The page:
One group of Khamyangs settled in Dhali in 1798, and are thought to be the ancestors of the ethnic Khamyangs who currently live in the Jorhat and Golaghat districts.[6] Boruah lists several Khamyang villages in the Jorhat and Golaghat districts: Na-Shyam Gaon, Balijan Shyam Gaon, Betbaru Shyam Gaon in Jorhat; Rajapukhuri No. 1 Shyam Gaon in Golaghat.[8] Tai Khamyang is not spoken in these communities, and self-identification as a Khamyang is not necessarily based on the usage of the language.[4]

Another of the divided groups settled in the Dibrugarh district, then in 1922 resettled in the village of Pawaimukh.[9] The latter part of Panjok's account was confirmed by Chaw Sa Myat Chowlik, who was born around 1920, and told Morey the story of his parents bringing him to the newly founded village.[9] Pawaimukh is a village on the Burhi Dihing River. It is about seven miles downstream of Margherita. The community has about 40 houses along a single road. A Buddhist temple lies in the middle of the village, and in front of it is a small sand pagoda.[9]

Language Documentation[edit]

The Khamyang language appears in a number of linguistic surveys. One of the earliest linguistic surveys of the Assam region was done by Grierson, published in 1904 as the Linguistic Survey of India. Although Grierson did not mention Khamyang in his survey, he included a language called Nora that has not shown up in other surveys. Later, studies by Stephen Morey (2001-2),[4] Anthony Diller (1992),[9] and others were conducted on the Tai languages in Assam, and included notes on Khamyang. Although there is not a grammar for Khamyang specifically, Morey goes into some depth about the languages in The Tai Languages of Assam: A Grammar and Texts (Morey, 2005),[4] and discusses its similarities with Tai Phake in chapter six of The Tai-Kadai Languages (Diller, Edmonson, Luo, 2008).[9]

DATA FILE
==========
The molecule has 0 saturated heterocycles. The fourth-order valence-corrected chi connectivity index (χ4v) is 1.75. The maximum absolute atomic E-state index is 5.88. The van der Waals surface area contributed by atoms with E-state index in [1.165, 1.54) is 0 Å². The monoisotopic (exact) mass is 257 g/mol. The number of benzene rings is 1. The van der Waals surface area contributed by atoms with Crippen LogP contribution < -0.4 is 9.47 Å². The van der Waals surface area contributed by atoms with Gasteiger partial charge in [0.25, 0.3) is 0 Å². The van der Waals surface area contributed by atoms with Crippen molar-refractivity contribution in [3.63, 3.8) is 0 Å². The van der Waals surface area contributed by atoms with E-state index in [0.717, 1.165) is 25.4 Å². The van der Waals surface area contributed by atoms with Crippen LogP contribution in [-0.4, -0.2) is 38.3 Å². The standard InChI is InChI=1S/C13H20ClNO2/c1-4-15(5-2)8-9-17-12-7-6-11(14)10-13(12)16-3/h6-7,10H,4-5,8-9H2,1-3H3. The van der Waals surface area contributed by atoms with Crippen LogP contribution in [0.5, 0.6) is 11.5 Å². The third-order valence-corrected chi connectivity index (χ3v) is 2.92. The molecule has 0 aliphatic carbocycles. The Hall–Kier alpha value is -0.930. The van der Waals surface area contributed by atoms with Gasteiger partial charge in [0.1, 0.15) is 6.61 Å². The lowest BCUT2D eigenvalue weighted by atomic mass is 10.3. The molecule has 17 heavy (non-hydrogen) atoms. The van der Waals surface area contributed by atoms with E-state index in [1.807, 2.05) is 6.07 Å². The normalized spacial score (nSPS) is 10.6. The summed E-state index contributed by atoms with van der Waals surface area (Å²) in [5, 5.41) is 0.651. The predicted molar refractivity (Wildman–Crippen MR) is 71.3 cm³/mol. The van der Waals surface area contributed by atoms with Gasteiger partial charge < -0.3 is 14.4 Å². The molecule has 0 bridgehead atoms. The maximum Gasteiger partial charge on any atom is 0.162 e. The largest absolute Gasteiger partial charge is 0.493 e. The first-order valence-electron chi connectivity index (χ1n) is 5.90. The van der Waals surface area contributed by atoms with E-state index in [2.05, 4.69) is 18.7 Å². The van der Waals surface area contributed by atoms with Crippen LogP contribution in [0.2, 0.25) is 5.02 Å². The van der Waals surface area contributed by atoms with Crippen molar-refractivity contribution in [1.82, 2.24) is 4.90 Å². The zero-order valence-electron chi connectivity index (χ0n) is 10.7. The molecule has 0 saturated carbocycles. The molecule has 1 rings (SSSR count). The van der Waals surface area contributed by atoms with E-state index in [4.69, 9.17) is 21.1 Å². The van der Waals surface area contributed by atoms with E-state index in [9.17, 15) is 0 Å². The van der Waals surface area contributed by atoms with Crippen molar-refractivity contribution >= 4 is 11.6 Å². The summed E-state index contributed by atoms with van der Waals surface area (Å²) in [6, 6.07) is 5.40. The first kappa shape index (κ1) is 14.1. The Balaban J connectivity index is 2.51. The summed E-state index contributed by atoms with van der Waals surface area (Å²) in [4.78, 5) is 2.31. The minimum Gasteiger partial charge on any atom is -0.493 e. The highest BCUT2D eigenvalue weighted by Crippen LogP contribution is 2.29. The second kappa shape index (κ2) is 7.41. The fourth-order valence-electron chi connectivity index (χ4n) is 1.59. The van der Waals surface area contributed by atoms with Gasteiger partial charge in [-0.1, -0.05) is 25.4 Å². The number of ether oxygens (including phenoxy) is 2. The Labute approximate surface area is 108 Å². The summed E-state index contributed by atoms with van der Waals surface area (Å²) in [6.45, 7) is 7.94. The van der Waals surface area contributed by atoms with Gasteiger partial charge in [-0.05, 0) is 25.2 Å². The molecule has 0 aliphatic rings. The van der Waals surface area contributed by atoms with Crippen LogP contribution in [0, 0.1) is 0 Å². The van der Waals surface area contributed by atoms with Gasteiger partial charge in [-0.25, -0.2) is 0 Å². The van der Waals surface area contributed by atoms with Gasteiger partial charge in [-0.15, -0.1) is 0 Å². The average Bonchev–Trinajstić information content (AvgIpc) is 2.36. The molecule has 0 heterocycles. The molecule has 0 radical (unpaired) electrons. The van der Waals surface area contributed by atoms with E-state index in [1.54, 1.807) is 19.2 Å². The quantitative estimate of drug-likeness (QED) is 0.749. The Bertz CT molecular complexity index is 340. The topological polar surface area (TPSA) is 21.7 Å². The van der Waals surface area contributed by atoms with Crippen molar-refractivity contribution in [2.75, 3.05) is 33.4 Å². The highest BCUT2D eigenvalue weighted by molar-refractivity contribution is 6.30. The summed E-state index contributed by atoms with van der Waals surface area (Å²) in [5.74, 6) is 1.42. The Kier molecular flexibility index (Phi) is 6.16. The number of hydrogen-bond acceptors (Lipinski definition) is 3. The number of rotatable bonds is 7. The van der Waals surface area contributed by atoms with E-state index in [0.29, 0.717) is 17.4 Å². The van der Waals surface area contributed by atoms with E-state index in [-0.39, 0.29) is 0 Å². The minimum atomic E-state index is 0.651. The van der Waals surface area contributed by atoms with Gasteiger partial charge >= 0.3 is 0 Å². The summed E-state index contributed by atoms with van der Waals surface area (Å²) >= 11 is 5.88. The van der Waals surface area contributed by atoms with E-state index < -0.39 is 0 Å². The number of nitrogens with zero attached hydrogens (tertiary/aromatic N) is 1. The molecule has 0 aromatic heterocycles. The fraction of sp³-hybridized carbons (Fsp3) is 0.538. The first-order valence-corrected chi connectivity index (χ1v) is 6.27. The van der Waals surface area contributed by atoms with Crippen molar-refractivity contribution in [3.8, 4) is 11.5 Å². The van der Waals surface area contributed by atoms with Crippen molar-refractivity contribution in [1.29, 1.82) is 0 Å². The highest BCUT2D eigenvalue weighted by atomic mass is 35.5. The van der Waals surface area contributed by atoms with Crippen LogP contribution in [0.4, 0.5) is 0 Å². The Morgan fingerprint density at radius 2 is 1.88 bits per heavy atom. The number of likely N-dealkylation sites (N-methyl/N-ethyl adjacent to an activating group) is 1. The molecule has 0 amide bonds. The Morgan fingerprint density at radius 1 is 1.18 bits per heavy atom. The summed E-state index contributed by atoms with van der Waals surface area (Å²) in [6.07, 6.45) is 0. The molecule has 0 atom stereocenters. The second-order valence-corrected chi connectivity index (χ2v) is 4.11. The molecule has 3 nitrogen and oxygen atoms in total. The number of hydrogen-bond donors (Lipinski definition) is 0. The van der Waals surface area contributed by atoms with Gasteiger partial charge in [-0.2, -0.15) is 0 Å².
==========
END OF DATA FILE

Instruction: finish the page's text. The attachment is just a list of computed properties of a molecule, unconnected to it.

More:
The written Khamyang language uses a modified Tai script, with marked tones to differentiate it from the other tonal Assamese Tai languages. The Khamyang tonal system has six tones with a different distribution from the six tones of the Phake. [9] Several recordings of the Khamyang language have been uploaded to the internet, and include stories and conversation in the Khamyang language.[10]

Relationship between Khamyang and Nora[edit]

There is little documentation regarding the relationship between Khamyang and Nora. Some scholars posit that Khamyang and Nora are the same, or that the groups merged at one point in history.[9] In the Linguistic Survey of India, Sir George Abraham Grierson did mention and exemplify the language of the Nora (nrr). In Grierson’s description in 1904, he stated that there were around 300 speakers in his time. Additionally, he provided some phonological notes which suggest some similarities with present day Khamyang, and also two texts, including some riddles.[9]